In doing research on TSA-locks, there seemed to be a pattern of many of them having problems, some breaking, and sometimes others being unable to open. However, the three brands I've reviewed here have among the best track record from extensive user comments. Finally, while my preference is locks with four dials, which provide more security, those seem harder to find these days, for some reason, so all those tested here have three dials.

And now onto the locks.

Master Lock is one of the long-standing leaders in locks, and they have a wide range of TSA-approved locks. For our purposes, I took a look at the 4860D. It's a sturdy, steel lock that comes with a Travel Sentry approval. Twisting the number has a solid feel, and you line them up in boxes that align along the side. To set a combination, you turn the arm a quarter twist and push down on it and hold, while selecting your numbers. It's quite easy, though if you do have to be careful not to let your hand slip off during the process.


Once open, the arms spins easily, which helps in threading it through the clamps you plan to connect. It retails for $12.67, but at the time of writing could be found very inexpensively on Amazon for just $7. However, unlike the other two here below, which have full satisfaction guaranteed Lifetime Warranties, the Master Lock has a Lifetime Warranty but limited.

The Kolumbo TSA lock is similar to the Master Lock above, but with a couple of notable differences (plus and minus). It's well-made, with a sturdy feel, and I particularly like that it's quite easy to set a combination, the easiest of all three tested locks here - twist the arm, push it down and twist again. No needing to hold it down. This leaves both of your hands free to adjust the numbers, which show clearly in little boxes. The one small downside is that the arm doesn't spin around smoothly when open, unless it's in the exact proper position, and occasionally requires a little jiggling, though to be clear it does turn fine.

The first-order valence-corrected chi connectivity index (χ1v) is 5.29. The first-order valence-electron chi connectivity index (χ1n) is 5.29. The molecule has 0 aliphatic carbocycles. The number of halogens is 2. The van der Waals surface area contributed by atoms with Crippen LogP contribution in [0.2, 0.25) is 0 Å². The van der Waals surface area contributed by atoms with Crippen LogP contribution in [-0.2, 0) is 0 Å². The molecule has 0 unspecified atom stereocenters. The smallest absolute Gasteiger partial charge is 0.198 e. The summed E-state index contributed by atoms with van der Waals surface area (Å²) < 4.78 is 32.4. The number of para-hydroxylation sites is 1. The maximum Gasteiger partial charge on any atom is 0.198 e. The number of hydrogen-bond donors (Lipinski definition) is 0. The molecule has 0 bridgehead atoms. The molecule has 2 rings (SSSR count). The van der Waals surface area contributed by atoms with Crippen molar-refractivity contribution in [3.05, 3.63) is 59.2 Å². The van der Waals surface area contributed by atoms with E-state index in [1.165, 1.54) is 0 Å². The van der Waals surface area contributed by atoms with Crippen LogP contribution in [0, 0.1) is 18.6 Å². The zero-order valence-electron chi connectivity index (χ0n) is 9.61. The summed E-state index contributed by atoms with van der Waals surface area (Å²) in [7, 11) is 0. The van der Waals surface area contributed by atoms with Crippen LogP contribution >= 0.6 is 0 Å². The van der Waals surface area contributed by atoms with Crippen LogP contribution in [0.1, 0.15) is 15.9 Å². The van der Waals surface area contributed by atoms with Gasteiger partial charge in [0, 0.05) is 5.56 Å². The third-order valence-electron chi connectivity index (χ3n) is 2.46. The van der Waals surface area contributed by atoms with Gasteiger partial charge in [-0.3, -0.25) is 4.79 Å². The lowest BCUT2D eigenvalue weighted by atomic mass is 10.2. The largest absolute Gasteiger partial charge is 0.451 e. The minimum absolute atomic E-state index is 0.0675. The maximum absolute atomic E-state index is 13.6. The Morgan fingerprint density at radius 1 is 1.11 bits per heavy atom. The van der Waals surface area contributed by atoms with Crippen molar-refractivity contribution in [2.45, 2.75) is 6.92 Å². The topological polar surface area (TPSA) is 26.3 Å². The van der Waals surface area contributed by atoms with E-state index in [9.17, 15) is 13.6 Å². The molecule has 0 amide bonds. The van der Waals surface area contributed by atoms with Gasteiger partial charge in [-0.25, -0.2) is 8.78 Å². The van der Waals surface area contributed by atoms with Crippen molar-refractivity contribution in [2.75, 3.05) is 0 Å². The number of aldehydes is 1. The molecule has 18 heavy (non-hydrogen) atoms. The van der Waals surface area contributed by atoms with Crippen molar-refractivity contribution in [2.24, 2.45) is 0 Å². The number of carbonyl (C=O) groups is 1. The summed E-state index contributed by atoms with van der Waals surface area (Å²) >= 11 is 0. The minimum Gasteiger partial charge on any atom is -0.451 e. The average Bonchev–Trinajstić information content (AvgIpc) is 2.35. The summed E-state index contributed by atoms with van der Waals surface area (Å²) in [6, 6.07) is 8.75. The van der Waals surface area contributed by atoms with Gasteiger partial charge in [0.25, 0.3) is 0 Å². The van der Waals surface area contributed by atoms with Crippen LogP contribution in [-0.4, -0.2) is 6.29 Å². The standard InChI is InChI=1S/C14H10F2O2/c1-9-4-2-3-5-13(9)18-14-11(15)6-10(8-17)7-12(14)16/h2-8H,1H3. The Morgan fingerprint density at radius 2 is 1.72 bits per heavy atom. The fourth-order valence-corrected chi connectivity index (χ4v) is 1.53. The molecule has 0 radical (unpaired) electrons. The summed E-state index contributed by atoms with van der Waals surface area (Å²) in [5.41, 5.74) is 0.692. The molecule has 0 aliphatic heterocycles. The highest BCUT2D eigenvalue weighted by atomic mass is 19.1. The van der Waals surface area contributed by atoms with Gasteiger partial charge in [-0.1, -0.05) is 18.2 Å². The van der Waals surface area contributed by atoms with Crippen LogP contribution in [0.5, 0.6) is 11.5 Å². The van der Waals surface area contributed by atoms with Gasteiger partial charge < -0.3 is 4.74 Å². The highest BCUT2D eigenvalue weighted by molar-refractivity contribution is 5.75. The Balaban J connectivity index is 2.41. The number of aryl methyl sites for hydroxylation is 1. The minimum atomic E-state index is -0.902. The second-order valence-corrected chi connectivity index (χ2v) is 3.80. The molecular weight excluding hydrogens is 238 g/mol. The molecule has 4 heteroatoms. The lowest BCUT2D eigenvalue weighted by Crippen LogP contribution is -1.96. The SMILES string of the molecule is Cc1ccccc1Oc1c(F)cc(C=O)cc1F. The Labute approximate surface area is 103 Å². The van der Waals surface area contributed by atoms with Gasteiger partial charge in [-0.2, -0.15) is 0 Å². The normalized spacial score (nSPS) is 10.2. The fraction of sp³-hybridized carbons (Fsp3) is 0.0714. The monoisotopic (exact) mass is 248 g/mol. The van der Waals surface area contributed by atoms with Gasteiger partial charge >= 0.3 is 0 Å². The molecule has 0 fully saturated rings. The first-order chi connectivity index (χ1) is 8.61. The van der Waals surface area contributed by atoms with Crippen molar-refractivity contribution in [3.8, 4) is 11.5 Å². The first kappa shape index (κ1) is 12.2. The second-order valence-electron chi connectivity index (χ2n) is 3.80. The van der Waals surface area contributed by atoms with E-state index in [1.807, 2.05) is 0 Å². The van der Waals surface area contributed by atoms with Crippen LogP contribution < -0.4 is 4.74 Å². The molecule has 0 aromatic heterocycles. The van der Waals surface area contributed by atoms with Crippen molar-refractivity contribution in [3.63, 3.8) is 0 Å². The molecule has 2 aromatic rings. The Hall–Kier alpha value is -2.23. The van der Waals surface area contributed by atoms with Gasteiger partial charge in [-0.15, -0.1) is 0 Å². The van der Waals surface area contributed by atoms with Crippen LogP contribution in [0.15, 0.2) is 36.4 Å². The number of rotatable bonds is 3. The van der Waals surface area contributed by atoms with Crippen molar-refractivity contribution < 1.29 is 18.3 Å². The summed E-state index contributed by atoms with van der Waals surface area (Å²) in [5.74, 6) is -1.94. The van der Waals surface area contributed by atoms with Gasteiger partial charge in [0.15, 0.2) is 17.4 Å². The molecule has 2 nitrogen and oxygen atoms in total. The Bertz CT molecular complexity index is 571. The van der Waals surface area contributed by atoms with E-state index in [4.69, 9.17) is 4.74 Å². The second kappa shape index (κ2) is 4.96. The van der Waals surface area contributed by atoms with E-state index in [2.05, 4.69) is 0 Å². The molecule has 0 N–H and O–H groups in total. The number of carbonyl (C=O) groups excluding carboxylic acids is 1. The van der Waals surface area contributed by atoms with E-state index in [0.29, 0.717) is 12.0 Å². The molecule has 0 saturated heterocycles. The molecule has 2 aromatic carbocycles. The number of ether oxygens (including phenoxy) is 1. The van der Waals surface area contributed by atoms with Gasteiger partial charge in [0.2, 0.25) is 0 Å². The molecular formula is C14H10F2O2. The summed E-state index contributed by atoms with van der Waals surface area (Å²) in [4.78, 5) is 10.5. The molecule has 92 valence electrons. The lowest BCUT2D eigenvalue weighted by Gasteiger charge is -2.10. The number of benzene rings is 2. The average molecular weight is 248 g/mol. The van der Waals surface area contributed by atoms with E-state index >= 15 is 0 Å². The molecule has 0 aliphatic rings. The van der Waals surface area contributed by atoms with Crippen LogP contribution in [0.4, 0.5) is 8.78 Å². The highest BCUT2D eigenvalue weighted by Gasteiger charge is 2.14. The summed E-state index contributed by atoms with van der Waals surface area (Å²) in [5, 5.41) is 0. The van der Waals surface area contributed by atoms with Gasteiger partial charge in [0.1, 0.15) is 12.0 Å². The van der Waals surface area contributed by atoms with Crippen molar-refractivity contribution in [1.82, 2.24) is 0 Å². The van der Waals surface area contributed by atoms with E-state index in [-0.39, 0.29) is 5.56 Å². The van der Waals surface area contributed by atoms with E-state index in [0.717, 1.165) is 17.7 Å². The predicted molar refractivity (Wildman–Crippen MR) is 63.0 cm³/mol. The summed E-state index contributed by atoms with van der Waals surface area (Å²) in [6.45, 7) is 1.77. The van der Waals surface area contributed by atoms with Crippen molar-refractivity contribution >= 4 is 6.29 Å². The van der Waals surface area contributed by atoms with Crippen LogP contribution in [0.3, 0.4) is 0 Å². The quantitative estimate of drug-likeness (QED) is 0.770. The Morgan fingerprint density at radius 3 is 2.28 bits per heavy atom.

The Kolumbo has feature I like where a little button that will pop up if TSA agents have had to open the lock, letting you know if this was done out of your sight. It comes with a full lifetime warranty (if you're unhappy with it for any reason, they'll take it back) and retails for $18, but at the time of writing could be found on Amazon for $14. One odd note, you can only find information about the lock on Amazon, not on Kolumbo's own website. [] And one minor caveat: the Kolumbo lock comes in several colors, but I'd avoid the red one, since that's the same color as the Travel Sentry logo which alerts TSA officials that this is a TSA lock, and "red on red" risks being missed.

Tarriss takes a slightly different direction with its Travel Sentry-TSA lock, using a flexible steel cable rather than the more traditional iron bar. My first assumption was that I'd prefer the kind of "sturdy" bar-lock I was used to, but I've realized there's an advantage with the cable (which is, of course, plenty sturdy). It's that the cable, being far thinner and more flexible allows you to thread it between the small holes of zippers, or any other tight space you may want to lock.


The dials and connection-arrows are well-marked and easy to spin. Changing a combination is a slight bit of a juggling act, though, as you hold the pin in with a pen tip while setting the numbers you want. I actually screwed up the first time, and it didn't take. But the second attempt went fine. (When setting the combination on the second lock, I slipped again, though did get it right.) Of course, setting a combination is something you'll likely only do once per lock. The Tarriss locks use a push button on top which very conveniently pops the cable out.